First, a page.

What are your conference tips? Share them in the comments section below.

Written by: Travis Barker BSW, MBA

Director of Business Development, Sales and Marketing

Advix EHR

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“Succeed In Choosing Your New Or Replacement EHR”

Thursday, August 27, 2015  by Travis Barker

Advix_EHRSelectionWebinar_22615.pdf

Take a look at this free Executive Web Briefing!

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Coding and Documenting in the ICD-10 and New DSM-5: Many Complex Concerns

Thursday, February 27, 2014  by Travis Barker

Coding in ICD-10 will represent a significant change in the behavioral healthcare industry. First, clinicians will likely have to use both the DSM and ICD criteria for diagnostic and clinical documentation purposes. Second, as previously mentioned, there are major differences between the DSM-5 and the ICD-10. For example, Asperger’s Disorder has been removed from the DSM-5, and is now in the Autism Spectrum Disorder category. However, Asperger’s Disorder is listed in the ICD-10, along with its respective specific clinical descriptions and diagnostic criteria. The complexity of diagnosing for clinical and treatment purposes, while concurrently diagnosing for claims purposes, will require changes in workflows.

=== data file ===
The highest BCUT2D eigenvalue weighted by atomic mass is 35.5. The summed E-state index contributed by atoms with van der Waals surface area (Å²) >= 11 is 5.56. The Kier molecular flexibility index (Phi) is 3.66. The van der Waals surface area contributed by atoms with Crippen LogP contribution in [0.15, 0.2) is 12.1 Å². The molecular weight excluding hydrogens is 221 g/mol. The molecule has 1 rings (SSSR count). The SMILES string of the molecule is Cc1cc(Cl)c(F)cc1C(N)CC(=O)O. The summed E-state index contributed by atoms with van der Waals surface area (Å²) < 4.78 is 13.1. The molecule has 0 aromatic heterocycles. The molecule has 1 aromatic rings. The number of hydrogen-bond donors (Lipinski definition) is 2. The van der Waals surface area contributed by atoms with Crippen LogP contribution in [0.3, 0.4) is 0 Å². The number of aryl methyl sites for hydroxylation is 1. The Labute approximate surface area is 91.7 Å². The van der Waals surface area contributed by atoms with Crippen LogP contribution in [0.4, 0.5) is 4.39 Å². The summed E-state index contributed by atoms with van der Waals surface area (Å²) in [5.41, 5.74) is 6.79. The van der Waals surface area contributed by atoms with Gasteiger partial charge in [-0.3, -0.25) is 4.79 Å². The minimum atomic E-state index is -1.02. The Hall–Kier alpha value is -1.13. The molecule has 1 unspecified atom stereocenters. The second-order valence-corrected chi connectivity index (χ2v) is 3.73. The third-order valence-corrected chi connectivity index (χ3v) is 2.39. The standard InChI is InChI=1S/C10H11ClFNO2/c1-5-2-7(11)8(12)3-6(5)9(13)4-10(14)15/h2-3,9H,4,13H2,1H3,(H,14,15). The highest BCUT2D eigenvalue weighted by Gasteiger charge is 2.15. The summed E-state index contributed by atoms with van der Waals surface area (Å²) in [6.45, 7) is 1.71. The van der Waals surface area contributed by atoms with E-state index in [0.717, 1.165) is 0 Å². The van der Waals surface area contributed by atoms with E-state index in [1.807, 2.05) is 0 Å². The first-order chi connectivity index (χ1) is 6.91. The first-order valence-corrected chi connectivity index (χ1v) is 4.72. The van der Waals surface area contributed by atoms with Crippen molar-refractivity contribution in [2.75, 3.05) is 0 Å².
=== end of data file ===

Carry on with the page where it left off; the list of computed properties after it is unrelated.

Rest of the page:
A major difference between the DSM-5 and ICD-10 involves the Substance Use Section. While the DSM-5 eliminates the distinction between chemical abuse and dependence, the ICD-10 retains the categories of use, abuse, and dependence. There are significantly more substance use diagnoses in the ICD-10 than there are in the DSM-5. Because diagnoses in the DSM-5 have numerous possible iterations in the ICD-10, clinicians expecting a one-to-one code match need to be aware this is not the case.

The ICD-10 lists 10 substances for clinical focus in the Substance Use section while the DSM-IV-TR lists 13. While this is helpful in streamlining diagnostic categories, the number of actual diagnoses in each category has jumped exponentially in the ICD-10. For example in the DSM-IV-TR, there are 9 diagnoses involving Cannabis. In the ICD-10 there are now 44 different possible diagnoses involving Cannabis.